Addressing Common Business Valuation Questions

What is the business valuation process?  We address common questions and debunk misconceptions surrounding the business appraisal process.

Are Valuations Only for Selling or Buying a Business?

While business valuation is often associated with selling or buying a business, it is most often used for various purposes such as estate planning, divorce settlements, employee compensation, tax purposes, Employee Stock Ownership Plans, and strategic planning.

Are Valuations Completely Objective?

While there are objective methods for business valuation, subjectivity and judgment are important. Factors like market conditions, future projections, and risk assessments involve some level of judgment.  The key word is judgment.  The valuation is an opinion of value.  All the judgments made by the appraiser should be well documented in the report.

Is a Valuation Only Based on Financial Statements?

Financial statements are important, but they are far from the sole basis for business valuation. Appraisers will typically normalize an entity’s financial results to eliminate nonrecurring transactions and reflect market rates for owner driven expenses such as compensation to owners and family and rent paid to related parties.

Factors like a company’s earnings projections, changes in industry trends, shifting market conditions, and the company’s competitive position play a significant role.

Is the Opinion of Value a One-Time Event?

The short answer is yes.  The valuation date drives the business valuation, and the appraiser should consider what is known or knowable as of that date. Unknown or unknowable subsequent events should not come into play.  The value of a business will change over time due to market fluctuations, changes in management or operations, or shifts in the industry.

Does a Valuation Equal Market Price?

The value determined through a business appraisal is usually not the same as the market price.  The value determined depends on the reason the business appraisal is needed.  When an arm’s length transaction occurs between an entity and a financial buyer, the purchase price should be a strong proxy for the fair market value of the entity.  When an arm’s length transaction occurs between an entity and a synergistic buyer in the case of a merger, the purchase price may surpass fair market value and reach a higher value.  This reflects the synergies the buyer anticipates after closing the deal – cross selling opportunities, entry into new markets, cost savings are examples.  Market price is influenced by negotiation, buyer and seller motivations, and other external factors.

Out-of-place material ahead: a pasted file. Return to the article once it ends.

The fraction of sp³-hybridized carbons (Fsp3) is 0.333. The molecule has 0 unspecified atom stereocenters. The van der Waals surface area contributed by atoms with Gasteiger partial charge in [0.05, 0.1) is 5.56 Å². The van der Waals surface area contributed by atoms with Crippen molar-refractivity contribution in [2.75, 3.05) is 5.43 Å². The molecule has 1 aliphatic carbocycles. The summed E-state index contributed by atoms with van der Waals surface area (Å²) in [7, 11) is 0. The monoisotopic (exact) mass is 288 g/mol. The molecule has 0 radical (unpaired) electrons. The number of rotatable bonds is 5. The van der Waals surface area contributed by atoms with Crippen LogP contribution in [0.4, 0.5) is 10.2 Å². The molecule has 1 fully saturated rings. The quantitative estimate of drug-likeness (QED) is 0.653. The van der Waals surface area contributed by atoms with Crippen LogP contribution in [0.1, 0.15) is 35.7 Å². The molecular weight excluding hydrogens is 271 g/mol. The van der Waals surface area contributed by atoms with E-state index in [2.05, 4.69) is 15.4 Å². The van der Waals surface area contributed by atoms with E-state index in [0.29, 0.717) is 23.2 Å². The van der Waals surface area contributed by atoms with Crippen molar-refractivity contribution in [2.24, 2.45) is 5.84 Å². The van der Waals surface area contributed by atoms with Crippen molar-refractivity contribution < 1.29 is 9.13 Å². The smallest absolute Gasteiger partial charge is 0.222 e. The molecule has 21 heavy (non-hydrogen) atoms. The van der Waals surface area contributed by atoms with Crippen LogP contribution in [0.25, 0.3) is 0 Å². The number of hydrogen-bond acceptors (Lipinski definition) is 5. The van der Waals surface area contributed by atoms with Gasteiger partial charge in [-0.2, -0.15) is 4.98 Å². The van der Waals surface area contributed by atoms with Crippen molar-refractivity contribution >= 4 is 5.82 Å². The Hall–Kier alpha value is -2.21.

Are Valuations Only Appropriate for Large Businesses?

Small businesses can benefit even more from a valuation. Large businesses that are publicly traded already know their value from the stock market.

Valuations are required for transactions that require reporting to regulatory authorities such as the IRS.  These include as with estate administration, gifts of ownership interests, compensation, employee stock ownership plans, among others.

Understanding the worth of your business helps in making informed decisions and in planning for the future.

Do I Need to Be an Expert to Understand Valuations?

Only the appraiser needs to be an expert. A well-written valuation report should provide a clear roadmap for the business owners to understand the conclusion. Collaborating with valuation experts may be needed.

Are Valuation Models Always Accurate Predictors of Value?

In any model, the quality of the output is determined by the quality of the input. Valuation models provide estimates based on assumptions regarding future financial earnings, expected nature of business operations, and information regarding a company’s market, industry, and the impact of the economy on the company. Assumptions should be reasonably sound and backed by data, otherwise the valuation model may not accurately predict value.

As we all know, circumstances can change quickly.  COVID-19 taught us all that fact.